I called my partner on the phone, confident that she would be impressed and likely even a little turned on by my foresight. “We should move the cars,” I said.

There was a pause on the line. Then a sigh, and a disheartened “…ok. Let me put on some warmer clothes and my boots.”

I was a little surprised. She knew I was coming home…she wouldn’t already be in pajamas if we had to move the cars… I shook my head. Guess I’m not the only one who needs to get better at planning ahead, eh?

We moved the cars, and then as we were doing the boot-and-coats-off ritual in the foyer, she gave me a sidelong look. “You remember I’m taking tomorrow off, right?”

I felt the heat rush to my face. We didn’t need to move the cars. She’s taking tomorrow off-

“…because it’s my birthday.” I could tell by the tone in her voice what she was really wondering. Did Gray forget that tomorrow’s my birthday…and therefore there was no need to move the cars?

I was embarrassed. I was mad at myself, for not thinking it through, for ruining her cozy warm night, and also a little bit at her. “Why didn’t you remind me of that when I called you?” I asked, only a little defensively.

“I figured you knew I was taking the day off, you must have had a good reason to want to move the cars.”

And there was the dysfunction.

It’s true that I knew that her birthday was tomorrow. It’s true that I knew that she was taking the day off — it had been planned for weeks.

It’s also true that neither of those things were accessible to me when I called her. At least, not when I’d been driving errands for two hours during a snowstorm, and was still very focused on getting home.

What have we learned?

There’s a few lessons here. Some are simple, like if you think you’re going to remember it, write it down anyway, or if you’re tired and stressed and think you have a Really Good Idea, spend a little more time thinking through It.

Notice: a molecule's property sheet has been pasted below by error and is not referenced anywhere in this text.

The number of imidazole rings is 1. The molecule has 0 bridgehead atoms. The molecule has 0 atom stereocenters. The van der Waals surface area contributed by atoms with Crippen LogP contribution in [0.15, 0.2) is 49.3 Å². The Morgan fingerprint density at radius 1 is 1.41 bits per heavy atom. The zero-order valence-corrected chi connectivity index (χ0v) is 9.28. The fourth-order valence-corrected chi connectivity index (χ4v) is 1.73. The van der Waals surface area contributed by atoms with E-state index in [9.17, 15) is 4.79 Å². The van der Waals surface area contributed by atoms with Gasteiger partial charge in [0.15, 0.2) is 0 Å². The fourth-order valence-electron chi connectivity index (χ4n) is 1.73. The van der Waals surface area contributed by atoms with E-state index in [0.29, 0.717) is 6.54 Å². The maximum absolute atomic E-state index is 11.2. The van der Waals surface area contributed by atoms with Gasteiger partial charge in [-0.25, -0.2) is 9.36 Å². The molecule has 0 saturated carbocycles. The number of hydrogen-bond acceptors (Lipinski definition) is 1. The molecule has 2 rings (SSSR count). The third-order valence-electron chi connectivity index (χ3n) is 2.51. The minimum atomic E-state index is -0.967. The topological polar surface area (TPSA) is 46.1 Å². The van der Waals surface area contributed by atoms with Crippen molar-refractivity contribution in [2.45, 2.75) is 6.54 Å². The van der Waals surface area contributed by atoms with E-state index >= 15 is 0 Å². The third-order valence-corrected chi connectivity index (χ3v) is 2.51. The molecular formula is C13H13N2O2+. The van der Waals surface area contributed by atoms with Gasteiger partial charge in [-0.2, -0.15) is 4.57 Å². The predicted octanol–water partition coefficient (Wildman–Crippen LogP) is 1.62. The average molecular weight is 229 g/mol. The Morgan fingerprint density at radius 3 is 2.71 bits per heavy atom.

Some are for my partner, like never assume that his irrational behavior is for a rational reason; it’s worth asking why.

But the harder ones are things like not beating myself up for getting things wrong, or assuming that something being temporarily inaccessible means I’ve forgotten it — or worse, that it doesn’t mean anything to me.

That’s a hard one for my partner, as well, because our entire culture is built around this idea that “well, if they can’t be bothered to remember things about you, obviously you’re not important to them.

If you think that, I’d like you to try, just for a moment, to imagine that you didwant to remember things about the people who were important to you, that you tried really hard to do so — and you kept forgetting anyway, because that’s just how your brain is.

And that’s the hardest lesson of all. That’s just how your brain is, Gray. It’s both a relief and a rage; Thank the gods, it wasn’t that I was lazy or stupid or uncaring, and also Curse you, genetic lottery that gave me this brain!.

This is not what I wanted when I said I was a lifelong learner.

I unclench my fists.

I wipe the tears.

I pull out my notebook and pen.

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ADHD Open Space
ADHD Open Space Podcast